Landscape in Life and Science

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My current landscape – the Oldman River valley, in southern Alberta.

The course in the university calendar was titled Geography 415: Landscapes of the Heart. We snickered, incredulous that such a thing could be credited for a university degree. As undergrads – particularly ones who hadn’t learned a thing about geography until university – we didn’t fully understand the legacy of a geography education. As BSc students, we felt more aligned with earth scientists than social scientists, completely unaware of the breadth of perspective that geography would instill in us. To us, a human geographer was mistakenly considered a mere pseudo-scientist, measuring things no one could see. Writing papers on esoteric topics that had no connection to the ‘real world’.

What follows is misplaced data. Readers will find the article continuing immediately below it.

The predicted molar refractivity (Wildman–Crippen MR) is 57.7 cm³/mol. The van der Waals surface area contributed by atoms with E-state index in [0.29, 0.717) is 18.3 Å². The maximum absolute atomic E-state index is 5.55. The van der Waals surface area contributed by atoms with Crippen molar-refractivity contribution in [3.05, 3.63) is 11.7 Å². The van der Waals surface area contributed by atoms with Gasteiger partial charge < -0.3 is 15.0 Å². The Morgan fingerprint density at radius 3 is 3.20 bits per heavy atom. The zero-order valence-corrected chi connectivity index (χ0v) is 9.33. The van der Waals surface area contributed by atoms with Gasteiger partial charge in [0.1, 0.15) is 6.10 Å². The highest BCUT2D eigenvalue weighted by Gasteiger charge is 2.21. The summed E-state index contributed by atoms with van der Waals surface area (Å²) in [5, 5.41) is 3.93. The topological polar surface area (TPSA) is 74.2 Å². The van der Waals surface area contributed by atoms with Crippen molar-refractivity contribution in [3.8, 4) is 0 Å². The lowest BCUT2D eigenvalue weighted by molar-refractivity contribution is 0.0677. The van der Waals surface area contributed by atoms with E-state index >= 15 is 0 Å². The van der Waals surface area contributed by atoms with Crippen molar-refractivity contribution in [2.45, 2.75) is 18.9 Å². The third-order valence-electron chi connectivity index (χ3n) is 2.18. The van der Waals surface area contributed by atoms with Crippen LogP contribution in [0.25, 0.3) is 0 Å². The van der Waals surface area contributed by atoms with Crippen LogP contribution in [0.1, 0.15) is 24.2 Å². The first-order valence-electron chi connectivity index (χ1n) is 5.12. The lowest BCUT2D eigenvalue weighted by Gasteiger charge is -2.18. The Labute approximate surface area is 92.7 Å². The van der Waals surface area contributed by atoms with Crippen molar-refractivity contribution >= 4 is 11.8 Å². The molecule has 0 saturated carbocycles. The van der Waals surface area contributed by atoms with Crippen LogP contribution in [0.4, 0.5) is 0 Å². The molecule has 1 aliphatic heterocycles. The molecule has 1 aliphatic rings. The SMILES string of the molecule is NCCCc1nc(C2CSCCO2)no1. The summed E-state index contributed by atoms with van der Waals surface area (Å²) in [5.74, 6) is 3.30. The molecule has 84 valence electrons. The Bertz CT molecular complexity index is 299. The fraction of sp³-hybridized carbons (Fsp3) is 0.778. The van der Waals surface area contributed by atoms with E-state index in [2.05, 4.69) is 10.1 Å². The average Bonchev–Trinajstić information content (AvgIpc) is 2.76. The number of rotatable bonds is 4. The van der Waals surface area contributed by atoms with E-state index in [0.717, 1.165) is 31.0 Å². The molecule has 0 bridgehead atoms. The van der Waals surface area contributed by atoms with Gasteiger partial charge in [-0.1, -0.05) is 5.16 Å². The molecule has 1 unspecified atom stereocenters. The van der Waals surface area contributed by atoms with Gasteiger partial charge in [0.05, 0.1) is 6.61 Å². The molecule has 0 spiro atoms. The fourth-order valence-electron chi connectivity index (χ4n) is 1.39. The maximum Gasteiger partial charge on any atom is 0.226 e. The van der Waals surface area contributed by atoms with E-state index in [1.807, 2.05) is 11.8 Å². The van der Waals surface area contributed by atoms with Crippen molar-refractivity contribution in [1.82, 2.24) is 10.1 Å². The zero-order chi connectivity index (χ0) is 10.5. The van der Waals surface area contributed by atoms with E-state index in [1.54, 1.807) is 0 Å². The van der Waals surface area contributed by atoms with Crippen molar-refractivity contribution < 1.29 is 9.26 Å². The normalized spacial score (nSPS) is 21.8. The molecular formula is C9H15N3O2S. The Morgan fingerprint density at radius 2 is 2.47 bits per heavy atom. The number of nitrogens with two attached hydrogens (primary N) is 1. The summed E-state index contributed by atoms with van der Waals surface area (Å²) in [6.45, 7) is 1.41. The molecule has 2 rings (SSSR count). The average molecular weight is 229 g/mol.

David Perlmutter would agree with my undergrad self. In a recent Chronicle article, he suggested that tenure-track job applicants should ‘Embrace (their) inner North Dakotan‘ and take any position relevant to their specialty, regardless of location. In a follow-up column, Alexandra Lord disputed that idea, arguing that – for a range of reasons – some people just aren’t suited to certain places. No matter how much they try to embrace that inner {Minnesotan, Albertan, Ontarian, Californian, etc.}. [Interesting side note: Perlmutter wrote one of the most vociferous comments against Lord’s article. Doth he protest too much…?]

These days I have a much better sense of – and respect for – the content of that long-ago Geography course, and am more likely to side with Lord than Perlmutter. The intricate connection between humans and their environment is a critical factor in both our long term life trajectory and the rhythms of the everyday. Not only is this connection important in developing a feeling of home and belonging, but I believe a strong sense of place is also critical to environmental science research. (Although that may just be the geographer in me speaking.)